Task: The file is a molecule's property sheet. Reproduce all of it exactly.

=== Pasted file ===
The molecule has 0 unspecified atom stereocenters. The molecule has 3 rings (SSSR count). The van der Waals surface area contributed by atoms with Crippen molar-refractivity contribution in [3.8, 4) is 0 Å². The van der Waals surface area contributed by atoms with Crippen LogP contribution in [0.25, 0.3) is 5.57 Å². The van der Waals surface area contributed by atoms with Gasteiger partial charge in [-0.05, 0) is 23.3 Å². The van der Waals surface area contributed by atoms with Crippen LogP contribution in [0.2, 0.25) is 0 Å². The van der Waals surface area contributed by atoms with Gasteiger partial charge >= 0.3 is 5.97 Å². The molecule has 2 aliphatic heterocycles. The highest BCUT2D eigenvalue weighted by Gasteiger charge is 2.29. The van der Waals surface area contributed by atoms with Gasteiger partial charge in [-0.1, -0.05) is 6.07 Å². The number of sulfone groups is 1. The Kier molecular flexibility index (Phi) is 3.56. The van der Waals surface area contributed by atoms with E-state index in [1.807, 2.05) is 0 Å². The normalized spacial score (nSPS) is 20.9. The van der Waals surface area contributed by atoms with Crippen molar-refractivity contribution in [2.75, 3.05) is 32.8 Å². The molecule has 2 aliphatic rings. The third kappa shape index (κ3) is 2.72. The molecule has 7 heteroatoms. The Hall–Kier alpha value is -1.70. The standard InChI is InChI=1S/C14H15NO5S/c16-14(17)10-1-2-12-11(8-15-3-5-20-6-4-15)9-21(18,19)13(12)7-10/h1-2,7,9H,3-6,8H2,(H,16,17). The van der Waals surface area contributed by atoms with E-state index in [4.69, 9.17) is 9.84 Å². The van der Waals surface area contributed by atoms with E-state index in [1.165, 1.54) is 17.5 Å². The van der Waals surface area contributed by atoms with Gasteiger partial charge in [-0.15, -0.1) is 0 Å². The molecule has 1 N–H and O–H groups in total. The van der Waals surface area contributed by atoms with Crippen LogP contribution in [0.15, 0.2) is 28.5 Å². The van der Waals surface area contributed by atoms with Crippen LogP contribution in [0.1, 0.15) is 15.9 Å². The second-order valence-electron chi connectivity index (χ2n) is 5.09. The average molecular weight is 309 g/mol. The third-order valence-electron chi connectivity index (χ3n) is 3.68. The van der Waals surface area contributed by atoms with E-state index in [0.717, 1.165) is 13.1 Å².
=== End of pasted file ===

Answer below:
The molecule has 0 unspecified atom stereocenters. The molecule has 3 rings (SSSR count). The van der Waals surface area contributed by atoms with Crippen molar-refractivity contribution in [3.8, 4) is 0 Å². The van der Waals surface area contributed by atoms with Crippen LogP contribution in [0.25, 0.3) is 5.57 Å². The van der Waals surface area contributed by atoms with Gasteiger partial charge in [-0.05, 0) is 23.3 Å². The van der Waals surface area contributed by atoms with Crippen LogP contribution in [0.2, 0.25) is 0 Å². The van der Waals surface area contributed by atoms with Gasteiger partial charge >= 0.3 is 5.97 Å². The molecule has 2 aliphatic heterocycles. The highest BCUT2D eigenvalue weighted by Gasteiger charge is 2.29. The van der Waals surface area contributed by atoms with Gasteiger partial charge in [-0.1, -0.05) is 6.07 Å². The number of sulfone groups is 1. The Kier molecular flexibility index (Phi) is 3.56. The van der Waals surface area contributed by atoms with E-state index in [1.807, 2.05) is 0 Å². The normalized spacial score (nSPS) is 20.9. The van der Waals surface area contributed by atoms with Crippen molar-refractivity contribution in [2.75, 3.05) is 32.8 Å². The molecule has 2 aliphatic rings. The third kappa shape index (κ3) is 2.72. The molecule has 7 heteroatoms. The Hall–Kier alpha value is -1.70. The standard InChI is InChI=1S/C14H15NO5S/c16-14(17)10-1-2-12-11(8-15-3-5-20-6-4-15)9-21(18,19)13(12)7-10/h1-2,7,9H,3-6,8H2,(H,16,17). The van der Waals surface area contributed by atoms with E-state index in [4.69, 9.17) is 9.84 Å². The van der Waals surface area contributed by atoms with E-state index in [1.165, 1.54) is 17.5 Å². The van der Waals surface area contributed by atoms with Gasteiger partial charge in [-0.15, -0.1) is 0 Å². The molecule has 1 N–H and O–H groups in total. The van der Waals surface area contributed by atoms with Crippen LogP contribution in [0.15, 0.2) is 28.5 Å². The van der Waals surface area contributed by atoms with Crippen LogP contribution in [0.1, 0.15) is 15.9 Å². The second-order valence-electron chi connectivity index (χ2n) is 5.09. The average molecular weight is 309 g/mol. The third-order valence-electron chi connectivity index (χ3n) is 3.68. The van der Waals surface area contributed by atoms with E-state index in [0.717, 1.165) is 13.1 Å².